- First Name
- Last Name
- United States
- Loyola University Chicago
- Website URL
- violence, crime, vigilante justice, Latin America, Mexico, religion,gender, state formation, Modern, 20th century
- Media Contact
- Additional Contact Information
- About Me
Gema Kloppe-Santamaría is Assistant Professor of Latin American History at Loyola University, Chicago. She holds a PhD in Sociology and Historical Studies from the New School for Social Research. Her research deals with questions of violence, state formation, religion, and the rule of law in Mexico and Latin America at large. Before joining Loyola, she was a Visiting Fellow at the Kellogg Institute for International Studies at Notre Dame University (2017–18) and Assistant Professor of International Studies at the Instituto Tecnológico Autónomo de México (2015–17).
Kloppe-Santamaría is the author of In the Vortex of Violence: Lynching, Extralegal Justice and the State in Post-Revolutionary Mexico (University of California Press, 2020). She is also the chief editor of the volumes Violence and Crime in Latin America: Representations and Politics (University of Oklahoma Press, 2017) and Human Security and Chronic Violence in Mexico: New Perspectives and Proposals from Below (Porrúa México, 2019). She has authored reports for the United Nations Development Program, the Wilson Center for International Scholars, and the Norwegian Peacebuilding Resource Center (NOREF).
- Recent Publications
In the Vortex of Violence: Lynching, Extralegal Justice and the State in Post-Revolutionary Mexico (University of California Press, 2020).
Kloppe-Santamaría, Gema and Alexandra Abello-Colak (eds.) Human Security and Chronic Violence in Mexico: New Perspectives and Proposals from Below, edited with Alexandra Abello-Colak (Editorial Porrúa, México, 2019)
Santamaría, Gema and David Carey Jr. (eds.) Violence and Crime in Latin America: Representations and Politics (University of Oklahoma Press, 2017).
“The Lynching of the Impious: Violence, Politics, and Religion in Post-Revolutionary Mexico (1930s-1950s),” The Americas: A Quarterly Review of Latin American History (Vol. 77, no. 1, 2020), pp. 101-28.
“Lynching and the Politics of State Formation in Post-Revolutionary Puebla (1930s-1950s),” Journal of Latin American Studies (Vol. 51, no. 3, 2019), pp. 499-521.
Cruz, José Miguel and Gema Kloppe-Santamaría, “Determinants of Support for Extralegal Violence in Latin America and the Caribbean,” Latin American Research Review (vol. 54, no. 1, 2019), pp. 50-68. https://larrlasa.org/articles/10.25222/larr.212/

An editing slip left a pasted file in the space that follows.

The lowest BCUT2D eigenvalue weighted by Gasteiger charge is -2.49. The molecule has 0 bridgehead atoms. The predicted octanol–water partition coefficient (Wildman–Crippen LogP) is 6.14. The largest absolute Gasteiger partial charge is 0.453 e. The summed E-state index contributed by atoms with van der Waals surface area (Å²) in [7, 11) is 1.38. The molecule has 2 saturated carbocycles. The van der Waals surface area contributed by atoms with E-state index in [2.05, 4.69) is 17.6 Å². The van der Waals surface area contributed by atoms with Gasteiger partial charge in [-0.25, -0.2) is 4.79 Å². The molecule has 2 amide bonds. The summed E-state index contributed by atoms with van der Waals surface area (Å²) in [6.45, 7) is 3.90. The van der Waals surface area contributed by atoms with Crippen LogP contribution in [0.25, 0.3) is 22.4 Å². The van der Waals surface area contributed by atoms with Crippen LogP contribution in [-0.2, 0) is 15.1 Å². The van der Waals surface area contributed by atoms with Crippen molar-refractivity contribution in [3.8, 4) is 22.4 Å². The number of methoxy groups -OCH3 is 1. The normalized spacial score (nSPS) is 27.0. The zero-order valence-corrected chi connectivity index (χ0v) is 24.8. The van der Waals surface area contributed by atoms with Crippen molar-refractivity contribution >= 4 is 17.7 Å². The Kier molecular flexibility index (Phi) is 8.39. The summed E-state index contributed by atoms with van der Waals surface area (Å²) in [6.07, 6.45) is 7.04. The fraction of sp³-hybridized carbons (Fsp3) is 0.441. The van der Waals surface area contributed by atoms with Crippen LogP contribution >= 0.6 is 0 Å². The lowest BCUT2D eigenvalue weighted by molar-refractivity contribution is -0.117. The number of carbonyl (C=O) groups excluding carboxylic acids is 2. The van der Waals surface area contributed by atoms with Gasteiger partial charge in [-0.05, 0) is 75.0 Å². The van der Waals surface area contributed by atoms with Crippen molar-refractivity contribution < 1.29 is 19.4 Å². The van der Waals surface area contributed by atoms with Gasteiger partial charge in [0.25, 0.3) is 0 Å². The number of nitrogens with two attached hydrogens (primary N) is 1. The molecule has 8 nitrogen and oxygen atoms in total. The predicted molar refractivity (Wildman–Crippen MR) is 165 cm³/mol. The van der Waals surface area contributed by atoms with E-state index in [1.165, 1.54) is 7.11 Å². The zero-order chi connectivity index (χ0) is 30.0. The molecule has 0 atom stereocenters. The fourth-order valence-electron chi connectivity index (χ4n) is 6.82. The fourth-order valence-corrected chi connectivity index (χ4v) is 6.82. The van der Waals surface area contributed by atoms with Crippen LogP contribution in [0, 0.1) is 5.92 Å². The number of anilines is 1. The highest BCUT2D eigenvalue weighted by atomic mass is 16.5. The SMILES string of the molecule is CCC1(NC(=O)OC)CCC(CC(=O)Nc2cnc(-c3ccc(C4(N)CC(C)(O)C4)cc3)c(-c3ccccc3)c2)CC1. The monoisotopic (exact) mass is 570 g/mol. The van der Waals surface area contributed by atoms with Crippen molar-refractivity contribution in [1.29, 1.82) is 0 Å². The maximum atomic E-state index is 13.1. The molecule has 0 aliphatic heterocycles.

“Maras y pandillas: límites de su transnacionalidad,” Revista Mexicana de Política Exterior No. 81, Las Fronteras de México. July- October, 2007. https://revistadigital.sre.gob.mx/images/stories/numeros/n81/santamaria.pdf
Peer-Reviewed Book Chapters
“‘The darkest and most shameful page in the university’s history’: Mobs, Riots, and Student Violence in 1960s-1970s Puebla,” in Jaime M. Pensado and Enrique C. Ochoa (eds.) México Beyond 1968 Revolutionaries, Radicals, and Repression During the Global Sixties and Subversive Seventies (University of Arizona Press, September 2018), pp. 215-235.
“Lynching, Religion and Politics in Twentieth-Century Puebla,” in Michael Pfeifer (ed.) Global Lynching and Collective Violence. Volume II (University of Illinois Press, Fall 2017).
Santamaría, Gema and David Carey Jr. “Introduction. The Politics and Publics of Violence and Crime in Latin America,” in Gema Santamaría and David Carey Jr. (eds.) Violence and Crime in Latin America: Representations and Politics (University of Oklahoma Press, Spring 2017).
“Legitimating Lynching: Public Opinion and Extralegal Violence in Mexico,” in Gema Santamaría and David Carey Jr. (eds.) Violence and Crime in Latin America: Representations and Politics (University of Oklahoma Press, Spring 2017).
“Lynching, Criminality and Racialized Subjects in Mexico,” in Luz Huertas, Bonnie Lucero, and Gregory J. Swedbert (eds.) Voices of Crime: Constructing and Contesting Social Control in Modern Latin America (University of Arizona Press, 2016).
- Media Coverage
- Country Focus
- Expertise by Geography
- Latin America
- Expertise by Chronology
- 7, 8, 9
- Expertise by Topic
- Gender, Human Rights, Politics, Religion